It’s February and love is in the air. A time when people honor their love for each other and often, get engaged; what could be more romantic than working on a prenup together? Okay, almost anything, right? As with all of my blogs, this information is general in nature, relates only to California law existing at the time the blog was written, and does not create an attorney-client relationship. Everyone’s situation is different, so please speak with a licensed attorney before relying on anything you find on the internet.

Let’s start with what a prenup does.

When you marry or enter a domestic partnership, there are a new set of rules that apply to things you acquire during that time, be they homes, income, investments, or debts, rules that apply to managing your partner’s finances or health care decisions if they can’t because of an illness or injury, and rules that apply when one partner dies. In a prenup, with some limited exceptions, you change those default rules.

Who needs a prenup?

Anyone who wants to provide for children from a prior relationship, or aging parents or other family members, anyone who has assets from before the marriage or partnership, anyone who might become ill or get injured, and anyone who might die. So, assuming you’re not immortal, whether you’re asking for a prenup, or you were just handed one, there are benefits if you do it right. Prenups bring up important topics that a lot of couples don’t discuss and resulting in conflict later on. You may have very different saving and spending habits, or strong views about having or raising children. Learning early on how to communicate about uncomfortable or difficult topics can only strengthen your union.

The Enforceable Prenup

There are many rules that govern prenups. If you do not follow these rules, your prenup can be deemed invalid and tossed out in court when you need it the most. So, that $300 online prenup that looks so good to you now, could end up costing you tens or even hundreds of thousands of dollars later if a judge rules it invalid. Not only would have spent legal fees to prove the prenup is valid, if the judge ruled against you, you’d have to litigate all the issues the prenup would have resolved, had it been done right. And, yes, that may mean, you spend $10,000-$25,000 or more on the prenup today. If it can save you tens of thousands of dollars in a California divorce or prevent you from losing your home if your partner dies before you, it will have been more than worth it. The most expensive prenup is the one tossed out in court.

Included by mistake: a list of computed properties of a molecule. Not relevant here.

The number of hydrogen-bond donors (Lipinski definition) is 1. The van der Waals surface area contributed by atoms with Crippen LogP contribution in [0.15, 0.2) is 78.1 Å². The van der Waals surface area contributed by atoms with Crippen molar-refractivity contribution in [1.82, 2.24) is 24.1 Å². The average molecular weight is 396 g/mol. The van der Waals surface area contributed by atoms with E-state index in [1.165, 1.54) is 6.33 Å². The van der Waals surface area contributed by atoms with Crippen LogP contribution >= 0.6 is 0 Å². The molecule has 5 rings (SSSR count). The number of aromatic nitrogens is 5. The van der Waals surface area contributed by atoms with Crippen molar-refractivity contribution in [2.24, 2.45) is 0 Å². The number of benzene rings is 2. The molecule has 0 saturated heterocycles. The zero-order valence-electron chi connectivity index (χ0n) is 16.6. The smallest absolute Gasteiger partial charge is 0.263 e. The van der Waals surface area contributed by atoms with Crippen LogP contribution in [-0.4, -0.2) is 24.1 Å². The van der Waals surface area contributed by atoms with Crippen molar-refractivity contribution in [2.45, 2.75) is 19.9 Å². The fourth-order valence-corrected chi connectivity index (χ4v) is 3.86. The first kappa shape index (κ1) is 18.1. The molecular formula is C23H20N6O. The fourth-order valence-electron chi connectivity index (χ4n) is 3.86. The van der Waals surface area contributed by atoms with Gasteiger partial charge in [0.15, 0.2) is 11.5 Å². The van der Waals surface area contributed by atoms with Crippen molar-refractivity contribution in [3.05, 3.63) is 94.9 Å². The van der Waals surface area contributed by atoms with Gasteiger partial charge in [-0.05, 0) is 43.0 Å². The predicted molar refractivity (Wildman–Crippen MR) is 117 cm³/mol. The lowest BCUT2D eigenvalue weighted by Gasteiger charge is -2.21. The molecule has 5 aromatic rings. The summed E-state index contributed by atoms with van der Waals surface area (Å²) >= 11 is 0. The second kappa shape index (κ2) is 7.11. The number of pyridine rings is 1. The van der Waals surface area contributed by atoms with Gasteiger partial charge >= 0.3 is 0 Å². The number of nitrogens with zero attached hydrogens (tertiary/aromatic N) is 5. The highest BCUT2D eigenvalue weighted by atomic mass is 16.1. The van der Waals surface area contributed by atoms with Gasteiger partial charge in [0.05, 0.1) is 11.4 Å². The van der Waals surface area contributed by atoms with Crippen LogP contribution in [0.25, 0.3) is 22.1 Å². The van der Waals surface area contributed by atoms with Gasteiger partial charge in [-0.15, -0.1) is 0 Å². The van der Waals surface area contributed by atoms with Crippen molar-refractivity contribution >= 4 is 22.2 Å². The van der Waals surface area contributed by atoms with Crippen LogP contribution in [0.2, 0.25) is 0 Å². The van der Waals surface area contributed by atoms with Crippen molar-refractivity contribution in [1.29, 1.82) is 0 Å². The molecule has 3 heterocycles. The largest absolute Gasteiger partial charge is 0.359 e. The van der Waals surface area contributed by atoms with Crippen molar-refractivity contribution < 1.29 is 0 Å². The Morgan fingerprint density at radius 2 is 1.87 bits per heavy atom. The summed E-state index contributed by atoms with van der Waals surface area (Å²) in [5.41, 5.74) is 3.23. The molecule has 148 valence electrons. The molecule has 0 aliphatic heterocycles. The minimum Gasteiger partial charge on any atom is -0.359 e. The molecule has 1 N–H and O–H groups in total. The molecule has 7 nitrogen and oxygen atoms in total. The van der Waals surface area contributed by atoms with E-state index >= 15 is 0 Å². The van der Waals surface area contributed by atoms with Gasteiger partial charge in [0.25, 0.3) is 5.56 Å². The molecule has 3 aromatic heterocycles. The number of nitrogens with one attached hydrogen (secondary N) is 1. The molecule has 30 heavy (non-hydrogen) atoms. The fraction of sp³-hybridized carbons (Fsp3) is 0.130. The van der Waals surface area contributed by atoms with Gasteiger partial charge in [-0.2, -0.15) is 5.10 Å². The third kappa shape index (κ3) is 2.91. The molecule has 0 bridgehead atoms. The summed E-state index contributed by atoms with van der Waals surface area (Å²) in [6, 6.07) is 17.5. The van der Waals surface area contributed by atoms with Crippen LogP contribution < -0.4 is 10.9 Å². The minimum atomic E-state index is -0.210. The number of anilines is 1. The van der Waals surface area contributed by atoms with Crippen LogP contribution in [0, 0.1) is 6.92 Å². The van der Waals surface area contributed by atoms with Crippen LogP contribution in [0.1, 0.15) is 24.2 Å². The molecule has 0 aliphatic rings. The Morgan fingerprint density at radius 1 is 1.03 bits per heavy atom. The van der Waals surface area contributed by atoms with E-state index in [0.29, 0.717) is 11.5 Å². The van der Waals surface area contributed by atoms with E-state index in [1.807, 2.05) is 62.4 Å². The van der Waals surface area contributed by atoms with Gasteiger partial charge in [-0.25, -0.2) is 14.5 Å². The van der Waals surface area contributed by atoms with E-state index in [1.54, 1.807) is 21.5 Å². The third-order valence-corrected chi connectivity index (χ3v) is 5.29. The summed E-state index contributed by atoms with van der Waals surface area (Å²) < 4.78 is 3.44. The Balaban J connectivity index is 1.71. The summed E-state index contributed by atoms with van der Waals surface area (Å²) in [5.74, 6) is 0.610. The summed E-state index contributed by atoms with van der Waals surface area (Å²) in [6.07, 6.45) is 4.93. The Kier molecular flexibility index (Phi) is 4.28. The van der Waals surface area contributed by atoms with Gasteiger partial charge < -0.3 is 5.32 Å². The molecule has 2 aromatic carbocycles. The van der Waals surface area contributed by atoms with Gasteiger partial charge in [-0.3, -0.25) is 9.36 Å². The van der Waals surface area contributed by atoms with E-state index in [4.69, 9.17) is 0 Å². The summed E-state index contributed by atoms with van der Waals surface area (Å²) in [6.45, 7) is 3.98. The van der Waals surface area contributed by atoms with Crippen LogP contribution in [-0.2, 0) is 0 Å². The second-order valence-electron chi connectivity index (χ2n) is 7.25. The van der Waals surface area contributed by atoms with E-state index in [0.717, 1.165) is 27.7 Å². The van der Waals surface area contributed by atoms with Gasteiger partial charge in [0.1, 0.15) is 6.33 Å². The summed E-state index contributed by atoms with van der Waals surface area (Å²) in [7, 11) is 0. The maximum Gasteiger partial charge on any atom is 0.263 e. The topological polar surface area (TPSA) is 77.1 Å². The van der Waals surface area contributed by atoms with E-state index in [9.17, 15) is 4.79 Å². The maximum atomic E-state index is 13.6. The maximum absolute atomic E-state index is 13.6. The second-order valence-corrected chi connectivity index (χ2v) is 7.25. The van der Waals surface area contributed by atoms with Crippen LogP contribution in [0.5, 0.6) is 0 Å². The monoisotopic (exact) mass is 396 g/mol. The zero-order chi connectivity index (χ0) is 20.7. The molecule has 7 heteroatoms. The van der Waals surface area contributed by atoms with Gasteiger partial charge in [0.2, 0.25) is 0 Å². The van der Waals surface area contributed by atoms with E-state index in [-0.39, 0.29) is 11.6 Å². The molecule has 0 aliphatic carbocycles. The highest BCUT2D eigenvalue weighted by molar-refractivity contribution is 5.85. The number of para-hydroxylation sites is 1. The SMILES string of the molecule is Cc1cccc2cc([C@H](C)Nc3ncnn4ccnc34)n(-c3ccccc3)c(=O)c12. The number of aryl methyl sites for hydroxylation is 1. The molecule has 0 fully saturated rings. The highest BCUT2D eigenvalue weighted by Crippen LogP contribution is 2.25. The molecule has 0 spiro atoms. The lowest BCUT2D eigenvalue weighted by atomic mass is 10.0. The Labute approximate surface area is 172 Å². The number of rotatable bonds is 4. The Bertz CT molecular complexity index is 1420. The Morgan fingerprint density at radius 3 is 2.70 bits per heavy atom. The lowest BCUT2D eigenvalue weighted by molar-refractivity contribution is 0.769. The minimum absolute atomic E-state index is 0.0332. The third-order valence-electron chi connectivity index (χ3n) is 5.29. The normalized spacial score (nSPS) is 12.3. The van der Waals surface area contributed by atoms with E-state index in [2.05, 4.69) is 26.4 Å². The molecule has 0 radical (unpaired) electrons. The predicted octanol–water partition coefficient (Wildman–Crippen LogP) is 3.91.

While there are no guarantees, here are some tips that can strengthen your prenup so that it holds up in court:

  1. You should each be represented by your own attorneys. Most prenups have complicated language and long-lasting effects. If you don’t understand what a homestead or family allowance waiver is, you’re likely to regret it if your partner dies before you. Your attorney will explain not only the law and how your agreement changes it, but s/he should put it into terms that you can understand on a practical level – how does it affect you in real life. If you don’t understand this, you shouldn’t sign the agreement. You are more likely than not to have been properly advised as to how the agreement affects you individually if you had an attorney. If your partner refuses to retain an attorney, your prenup may not be upheld in court – this is not a certainty if the property language is included, but it definitely weakens the strength of the agreement.
  2. Both of you must actively participate in the negotiations. It should not be unilaterally drafted by one person and accepted as is by the other. Judges look for some back and forth. If you are in a collaborative process, the agreement is prepared by both lawyers together, after joint discussions about your goals, concerns, and, finally, your agreements. Outside of that process, usually a draft favoring one partner is prepared by his/her lawyer and then sent to the other partner’s lawyer who will then make changes that favor their client, and the back-and-forth continues until both partners agree on a final draft.
  3. Exchange accurate and complete financial disclosures of your assets, debts, and income.
  4. Each of you should have plenty of time to review and consider the final draft before signing so that neither of you feels pressured in any way. If you get the final draft three days before the wedding, you have a problem.
  5. Update your prenup. Your lives will change throughout your union. Your prenup, like an estate plan (will and trust), should reflect your most current situation. I recommend annual reviews. Because here’s the kicker, even if you follow all of the rules surrounding prenups (and there are a lot of them), if at the time of a divorce, it would not be appropriate to enforce the prenup, the judge can invalidate all or any part it at that time. For example, if you were married 10 years, and one of you sacrificed a career to be the stay-at-home parent for young children over the last 8 years, upon a divorce, it’s unlikely a judge would enforce a waiver of spousal support at that time, if that was part of the prenup.

This is just a brief introduction to prenups. We have more detailed information available to our clients who want to create agreements that meet their needs and can be relied upon. Our prenuptial agreements are tailored to our client’s situations, goals, and concerns. If you’d like more information, you can schedule an online meeting with an attorney experienced in prenuptial agreements so that we can get you started on the right foot.


Our office is located at 111 West Ocean Blvd.
4th Floor
Long Beach, CA 90802

English/Spanish »